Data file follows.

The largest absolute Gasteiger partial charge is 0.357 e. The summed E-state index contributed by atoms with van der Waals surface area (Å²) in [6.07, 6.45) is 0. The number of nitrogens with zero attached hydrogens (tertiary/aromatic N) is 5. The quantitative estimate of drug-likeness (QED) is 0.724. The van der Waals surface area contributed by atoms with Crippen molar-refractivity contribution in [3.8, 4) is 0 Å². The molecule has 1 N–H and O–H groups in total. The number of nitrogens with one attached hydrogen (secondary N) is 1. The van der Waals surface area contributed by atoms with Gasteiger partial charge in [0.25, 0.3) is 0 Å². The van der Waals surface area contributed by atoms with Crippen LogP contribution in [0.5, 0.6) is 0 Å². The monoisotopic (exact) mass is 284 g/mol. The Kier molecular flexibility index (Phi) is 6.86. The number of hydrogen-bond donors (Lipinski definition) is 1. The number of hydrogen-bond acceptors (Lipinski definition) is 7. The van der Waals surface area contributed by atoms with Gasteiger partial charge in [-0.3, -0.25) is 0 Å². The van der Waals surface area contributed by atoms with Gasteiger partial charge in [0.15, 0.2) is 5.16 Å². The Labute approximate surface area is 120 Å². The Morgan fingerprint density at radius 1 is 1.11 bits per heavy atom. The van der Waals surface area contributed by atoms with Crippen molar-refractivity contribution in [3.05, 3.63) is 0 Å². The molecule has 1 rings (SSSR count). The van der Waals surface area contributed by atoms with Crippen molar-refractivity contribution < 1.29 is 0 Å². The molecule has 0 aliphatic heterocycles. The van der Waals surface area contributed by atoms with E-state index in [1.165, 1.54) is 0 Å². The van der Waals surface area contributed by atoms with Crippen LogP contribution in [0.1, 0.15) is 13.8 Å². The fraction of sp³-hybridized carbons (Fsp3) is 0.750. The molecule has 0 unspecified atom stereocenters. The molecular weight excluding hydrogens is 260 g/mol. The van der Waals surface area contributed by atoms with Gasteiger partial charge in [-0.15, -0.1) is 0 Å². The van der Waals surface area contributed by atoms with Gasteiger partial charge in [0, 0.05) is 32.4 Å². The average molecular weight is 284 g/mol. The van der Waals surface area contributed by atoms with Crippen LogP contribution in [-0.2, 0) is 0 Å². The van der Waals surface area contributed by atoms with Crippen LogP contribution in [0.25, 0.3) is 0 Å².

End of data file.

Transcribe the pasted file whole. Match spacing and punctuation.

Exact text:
The largest absolute Gasteiger partial charge is 0.357 e. The summed E-state index contributed by atoms with van der Waals surface area (Å²) in [6.07, 6.45) is 0. The number of nitrogens with zero attached hydrogens (tertiary/aromatic N) is 5. The quantitative estimate of drug-likeness (QED) is 0.724. The van der Waals surface area contributed by atoms with Crippen molar-refractivity contribution in [3.8, 4) is 0 Å². The molecule has 1 N–H and O–H groups in total. The number of nitrogens with one attached hydrogen (secondary N) is 1. The van der Waals surface area contributed by atoms with Gasteiger partial charge in [0.25, 0.3) is 0 Å². The van der Waals surface area contributed by atoms with Crippen LogP contribution in [0.5, 0.6) is 0 Å². The monoisotopic (exact) mass is 284 g/mol. The Kier molecular flexibility index (Phi) is 6.86. The number of hydrogen-bond donors (Lipinski definition) is 1. The number of hydrogen-bond acceptors (Lipinski definition) is 7. The van der Waals surface area contributed by atoms with Gasteiger partial charge in [-0.3, -0.25) is 0 Å². The van der Waals surface area contributed by atoms with Gasteiger partial charge in [0.15, 0.2) is 5.16 Å². The Labute approximate surface area is 120 Å². The Morgan fingerprint density at radius 1 is 1.11 bits per heavy atom. The van der Waals surface area contributed by atoms with Crippen molar-refractivity contribution in [3.05, 3.63) is 0 Å². The molecule has 1 rings (SSSR count). The van der Waals surface area contributed by atoms with Crippen molar-refractivity contribution < 1.29 is 0 Å². The molecule has 0 aliphatic heterocycles. The van der Waals surface area contributed by atoms with E-state index in [1.165, 1.54) is 0 Å². The van der Waals surface area contributed by atoms with Crippen LogP contribution in [0.1, 0.15) is 13.8 Å². The fraction of sp³-hybridized carbons (Fsp3) is 0.750. The molecule has 0 unspecified atom stereocenters. The molecular weight excluding hydrogens is 260 g/mol. The van der Waals surface area contributed by atoms with Gasteiger partial charge in [-0.15, -0.1) is 0 Å². The van der Waals surface area contributed by atoms with Gasteiger partial charge in [0, 0.05) is 32.4 Å². The average molecular weight is 284 g/mol. The van der Waals surface area contributed by atoms with Crippen LogP contribution in [-0.2, 0) is 0 Å². The van der Waals surface area contributed by atoms with Crippen LogP contribution in [0.25, 0.3) is 0 Å².